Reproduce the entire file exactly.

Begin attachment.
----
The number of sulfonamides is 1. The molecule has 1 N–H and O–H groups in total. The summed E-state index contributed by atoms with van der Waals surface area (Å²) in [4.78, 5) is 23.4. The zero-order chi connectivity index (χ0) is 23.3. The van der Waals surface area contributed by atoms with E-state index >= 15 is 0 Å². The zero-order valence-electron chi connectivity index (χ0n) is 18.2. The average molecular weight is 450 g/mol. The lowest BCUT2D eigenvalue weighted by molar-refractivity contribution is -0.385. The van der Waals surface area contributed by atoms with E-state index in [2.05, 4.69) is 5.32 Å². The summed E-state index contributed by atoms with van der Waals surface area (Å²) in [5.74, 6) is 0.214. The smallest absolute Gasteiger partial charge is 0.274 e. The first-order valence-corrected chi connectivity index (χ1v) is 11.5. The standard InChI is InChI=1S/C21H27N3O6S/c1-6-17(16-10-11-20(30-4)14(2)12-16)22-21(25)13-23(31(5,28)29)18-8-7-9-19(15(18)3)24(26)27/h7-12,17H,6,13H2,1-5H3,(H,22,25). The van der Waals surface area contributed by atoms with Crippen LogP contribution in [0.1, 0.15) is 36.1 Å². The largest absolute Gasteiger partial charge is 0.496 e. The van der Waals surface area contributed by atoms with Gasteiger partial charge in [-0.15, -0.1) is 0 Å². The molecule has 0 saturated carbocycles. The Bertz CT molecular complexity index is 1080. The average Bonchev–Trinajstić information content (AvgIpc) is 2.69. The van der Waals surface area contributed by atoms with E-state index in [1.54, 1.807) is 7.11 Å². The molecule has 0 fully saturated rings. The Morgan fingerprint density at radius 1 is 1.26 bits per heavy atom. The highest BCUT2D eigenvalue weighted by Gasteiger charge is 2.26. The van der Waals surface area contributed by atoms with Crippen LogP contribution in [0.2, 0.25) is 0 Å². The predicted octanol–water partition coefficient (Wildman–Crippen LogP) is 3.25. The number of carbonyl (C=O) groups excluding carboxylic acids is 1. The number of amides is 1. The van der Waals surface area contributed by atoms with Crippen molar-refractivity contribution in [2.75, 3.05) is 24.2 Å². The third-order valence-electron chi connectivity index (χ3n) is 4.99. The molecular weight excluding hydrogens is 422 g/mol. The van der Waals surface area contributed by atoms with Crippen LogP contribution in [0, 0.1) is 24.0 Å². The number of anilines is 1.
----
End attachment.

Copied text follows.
The number of sulfonamides is 1. The molecule has 1 N–H and O–H groups in total. The summed E-state index contributed by atoms with van der Waals surface area (Å²) in [4.78, 5) is 23.4. The zero-order chi connectivity index (χ0) is 23.3. The van der Waals surface area contributed by atoms with E-state index >= 15 is 0 Å². The zero-order valence-electron chi connectivity index (χ0n) is 18.2. The average molecular weight is 450 g/mol. The lowest BCUT2D eigenvalue weighted by molar-refractivity contribution is -0.385. The van der Waals surface area contributed by atoms with E-state index in [2.05, 4.69) is 5.32 Å². The summed E-state index contributed by atoms with van der Waals surface area (Å²) in [5.74, 6) is 0.214. The smallest absolute Gasteiger partial charge is 0.274 e. The first-order valence-corrected chi connectivity index (χ1v) is 11.5. The standard InChI is InChI=1S/C21H27N3O6S/c1-6-17(16-10-11-20(30-4)14(2)12-16)22-21(25)13-23(31(5,28)29)18-8-7-9-19(15(18)3)24(26)27/h7-12,17H,6,13H2,1-5H3,(H,22,25). The van der Waals surface area contributed by atoms with Crippen LogP contribution in [0.1, 0.15) is 36.1 Å². The largest absolute Gasteiger partial charge is 0.496 e. The van der Waals surface area contributed by atoms with Gasteiger partial charge in [-0.15, -0.1) is 0 Å². The molecule has 0 saturated carbocycles. The Bertz CT molecular complexity index is 1080. The average Bonchev–Trinajstić information content (AvgIpc) is 2.69. The van der Waals surface area contributed by atoms with E-state index in [1.54, 1.807) is 7.11 Å². The molecule has 0 fully saturated rings. The Morgan fingerprint density at radius 1 is 1.26 bits per heavy atom. The highest BCUT2D eigenvalue weighted by Gasteiger charge is 2.26. The van der Waals surface area contributed by atoms with Crippen LogP contribution in [0.2, 0.25) is 0 Å². The predicted octanol–water partition coefficient (Wildman–Crippen LogP) is 3.25. The number of carbonyl (C=O) groups excluding carboxylic acids is 1. The number of amides is 1. The van der Waals surface area contributed by atoms with Crippen molar-refractivity contribution in [2.75, 3.05) is 24.2 Å². The third-order valence-electron chi connectivity index (χ3n) is 4.99. The molecular weight excluding hydrogens is 422 g/mol. The van der Waals surface area contributed by atoms with Crippen LogP contribution in [0, 0.1) is 24.0 Å². The number of anilines is 1.